I know that this may come as a shock to most readers, but I think it's something you need to know: I am not the smartest person in the world.
Recovered yet? Take a deep breath and exhale slowly.
To be honest, I am not all that often even the smartest person in the room. I like to believe that's because I hang out with a really bright crowd, like for instance, the readers of my reviews. I also married someone smarter than me, so since we spend a lot of time together, I have fewer opportunities to be the smartest person in the room, but I am not making excuses. Things are what they are, and I have never thought that I have a right to belong to Mensa (The Really Smart Persons' Society) simply because other people do. Nor do I think that Mensanists are evil, repressive people because they say that you have to be as tall as Howdy Doody to ride their ride.
Anyway, my editor once again forgot to ask Accounting to find the expense reports I've submitted, so while I might have liked to go the movies to have something new to review, I had to save some money and opt for popping my own corn and watching something that I could get using my son-in-law's Netflix account.
Fortunately there was a movie that I had wanted to see several years ago and had just never gotten around to it. (Did you ever see those drink coasters that are "round toits?" You give them to people so they can do all the things they were going to do when they got a "round toit." I bet there's dozens of those things on the tables at the Mensa club.) It was the 2010 film Last Night, from writer/director Massy Tadjedin. I remember seeing the trailer and thinking that it was an intriguing idea for a story.
Joanna (Keira Knightly, 80% of why I wanted to see this movie) and Michael (Sam Worthington, 80% of why I didn't see it in the first place) are a married yuppie couple. Things are kind of good, but then at a business dinner party, Joanna meets Laura (Eva Mendez, an additional 10% of why I wanted to see this movie), the boomba-boomba associate who has been going on business trips with Mikey. Joanna arches her back and hisses at Mikey who swears up and down that he didn't even know that Laura was a girl. When he finally admits that indeed he was attracted to Laura, but never mentioned her to Joanna because he didn't want her to worry about him working hard, Joanna backs off, but still is switching her tail as Mikey goes off on another business trip with Boomba-Boomba.
However, just after Mikey leaves for the airport, Joanna runs into her old flame Alex (Guillaume Canet, who looks almost exactly like the Burger King guy from the commercials, but without the crown) who just happens to be standing outside her door after having flown in from Paris on business, and who just happens to have an few free hours in the evening before he goes back to Paris in the morning, and who suggests that they might get together for a few drinks and a quick cough-cough for old times' sake. Joanna agrees and spends the day primping and carefully choosing her best undergarments as if she is a woman who hasn't had a good drink in quite some time.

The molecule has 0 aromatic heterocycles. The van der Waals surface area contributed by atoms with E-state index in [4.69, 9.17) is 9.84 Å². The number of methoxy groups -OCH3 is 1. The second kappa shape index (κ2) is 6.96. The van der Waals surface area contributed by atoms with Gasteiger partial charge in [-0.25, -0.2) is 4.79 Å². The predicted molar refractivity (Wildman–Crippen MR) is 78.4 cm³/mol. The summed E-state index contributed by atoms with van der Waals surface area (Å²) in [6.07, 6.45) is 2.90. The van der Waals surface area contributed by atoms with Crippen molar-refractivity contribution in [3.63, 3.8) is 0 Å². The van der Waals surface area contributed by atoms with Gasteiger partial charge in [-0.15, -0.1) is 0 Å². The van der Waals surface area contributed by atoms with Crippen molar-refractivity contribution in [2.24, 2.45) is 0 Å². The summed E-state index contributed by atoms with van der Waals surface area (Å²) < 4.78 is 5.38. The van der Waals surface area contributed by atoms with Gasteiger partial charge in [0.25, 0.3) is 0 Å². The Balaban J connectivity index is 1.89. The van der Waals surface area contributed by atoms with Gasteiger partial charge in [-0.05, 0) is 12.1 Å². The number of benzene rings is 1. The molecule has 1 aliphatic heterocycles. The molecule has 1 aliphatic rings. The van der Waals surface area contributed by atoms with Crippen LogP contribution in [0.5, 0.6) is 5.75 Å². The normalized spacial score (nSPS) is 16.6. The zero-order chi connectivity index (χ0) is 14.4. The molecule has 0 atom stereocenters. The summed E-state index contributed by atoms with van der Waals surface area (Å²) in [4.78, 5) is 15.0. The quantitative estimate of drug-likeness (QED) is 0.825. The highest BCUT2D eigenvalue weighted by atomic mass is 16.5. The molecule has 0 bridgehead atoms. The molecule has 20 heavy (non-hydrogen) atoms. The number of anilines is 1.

So the stage is set. Mikey is off on a roadtrip with Boomba-Boomba, and Joanna is left unchaperoned with the Burger King guy and apparently really wants a Whopper. Who is going to fall off the fidelity wagon?
I understand the world is filled with temptation, and there are certainly enough people out there who can't or don't resist, and I think there is good story potential here. However, I assure you, if this was a horror movie, Joanna and Mikey would be the characters who make you yell "No, don't open that door!" And of course they must.
Aside from the basic premise, there is not much believable about this story. Would a guy who wants to be faithful really go drinking with his co-worker, talk about sex, then agree to go swimming in the deserted hotel pool stripped down to the undies? Would a woman who wants to be faithful really agree to go out with an old boyfriend, drink until two in the morning, then go back to his hotel room and talk about old times? The film has an adolescent quality to the portrayal of fidelity and infidelity, and then, after an hour and a half of set up, the film ends abruptly in such a way as to avoid dealing with the any of the consequences of the actions of the characters or revealing the point of view of the writer. The effect is that the film feels more like reportage than literature. I assume that this was on purpose, designed to allow the viewer to draw their own conclusions. However, the ending was so abrupt that I was left with the feeling of having watched a ninety minute teaser headline.
Some really stellar performances from the cast may have helped a little, but there wasn't a lot there. Knightly is a fine actress, but this wasn't one of her better outings. Worthington was wooden and unconvincing. The Burger King guy didn't have much to work with. The only bright spot was Eva Mendes who looked surprisingly comfortable playing the boomba-boomba. Seriously, even more than you might expect.
If you've got nothing else to do and you already have a Netflix account, you might want to give this movie a shot. Or, you may want to watch this at your next Mensa chapter meeting so you can feel justified in keeping out the riffraff.
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